Monday, January 31, 2011

Chorus line of a long summer ballad

The weather gods gave us a cool day. A soft misty morning is just what you need when you’re going to walk from Hout Bay up Myburgh’s Ravine to the top of Table Mountain and then all the way over the mountain back to the city. Add to that a marching master who said it could be done in six hours and any small mercy is welcome.
The last weekend of January is Red Disa Weekend. While we had been eating Christmas duck and gallivanting on holiday, the disa show had been in pre-production. All over Table Mountain’s cool, mossy corners their tightly rolled red buds had been quietly pushing out into the filtered light of ravines and forests and rocky overhangs.  Now here we were, at the end of January, arriving for the show.  
As we climbed up Myburgh’s Ravine the yellowwood forest, lichen covered rocks and walls of ferns surrounded us with greenness. And then. We came around a corner and there was the Red Disa show, mid-performance, in full swing. Red velvet petals unfurled in full glory, scattered in the greenness. Not just any red, but a deep scarlet satin-red that glowed in the green light of the ravine. The orchids danced on their long thin stalks like delicate dancers. Here was the chorus line of summer.
At the top of the ravine the light, even that of a misty day, was suddenly bright and glaring. Ripe yellow summer grass waved in the wind and clouds tumbled onto the plateau. It was like going from a rain forest to the grass plains of the Serengeti in a few steps.
But there was more red to be seen. That same exact shade of deep red dotted the landscape. It was the crassula and it had more than the colour of its flowers in common with the red disa. They are both deeply involved with the same butterfly. In this love triangle, the butterfly is called Mountain Pride and she is a beauty. She has a thing for a disa and a crassula. She pollinates both. When she lands on the flowers to drink the sweet nectar from deep inside the flower, the pollen sticks to her sweet little feet and off she goes. Long live the disa and the crassula, thanks to her.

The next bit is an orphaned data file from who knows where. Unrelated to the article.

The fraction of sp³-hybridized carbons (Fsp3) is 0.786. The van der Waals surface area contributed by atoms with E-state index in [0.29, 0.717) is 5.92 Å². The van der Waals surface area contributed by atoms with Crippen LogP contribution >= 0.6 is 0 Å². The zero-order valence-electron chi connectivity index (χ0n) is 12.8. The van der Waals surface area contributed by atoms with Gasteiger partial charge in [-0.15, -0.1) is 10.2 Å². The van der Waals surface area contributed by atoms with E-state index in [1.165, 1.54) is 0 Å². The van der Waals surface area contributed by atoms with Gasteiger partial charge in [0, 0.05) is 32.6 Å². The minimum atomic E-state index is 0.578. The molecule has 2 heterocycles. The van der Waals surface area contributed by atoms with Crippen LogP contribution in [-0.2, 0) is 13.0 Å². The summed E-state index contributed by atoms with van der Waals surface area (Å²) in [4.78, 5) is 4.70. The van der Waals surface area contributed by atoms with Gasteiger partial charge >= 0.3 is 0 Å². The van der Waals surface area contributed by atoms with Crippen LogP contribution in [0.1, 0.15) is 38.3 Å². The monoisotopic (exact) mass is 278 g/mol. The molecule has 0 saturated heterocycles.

Off we went too. We had a six-hour deadline to meet. Do not think for one second that the top of Table Mountain is flat. When this chunk of earth pushed up from the depths zillions of years ago, it did so in huge shoves. So here we were now, walking over the hills and valleys on top of the mountain. It was like turning the pages in a kiddies’ pop-up book.
Suddenly the huge vertical 100m-high rock wall of Oudekraal Ravine appeared ahead of us. Then Muizenberg and False Bay popped up. Corridor, Slangolie Buttress, Woody Ravine. Who needs to write poetry when these are the names of the bits of mountain in your own backyard.
By the time we headed down Kasteelpoort, the weather gods had moved on to another assignment. Now the heat was upon us.  We trudged along the pipetrack towards Kloofnek, hot and dry. Plus we got to the end in just over six hours, thanks to the herding skills of the marching master. And thanks to the chorus line of Red Disas that still played in my head.

1 comment:

Teuvo Vehkalahti said...

Greetings from Finland. This is a nice bongin through access to other countries, people, culture and nature. Come see the pictures Teuvo blog and tell all your friends know why you should visit Teuvo bolgi images. Therefore, to obtain your country's flag to rise higher in my blog. Merry began in February. Teuvo Vehkalahti Finland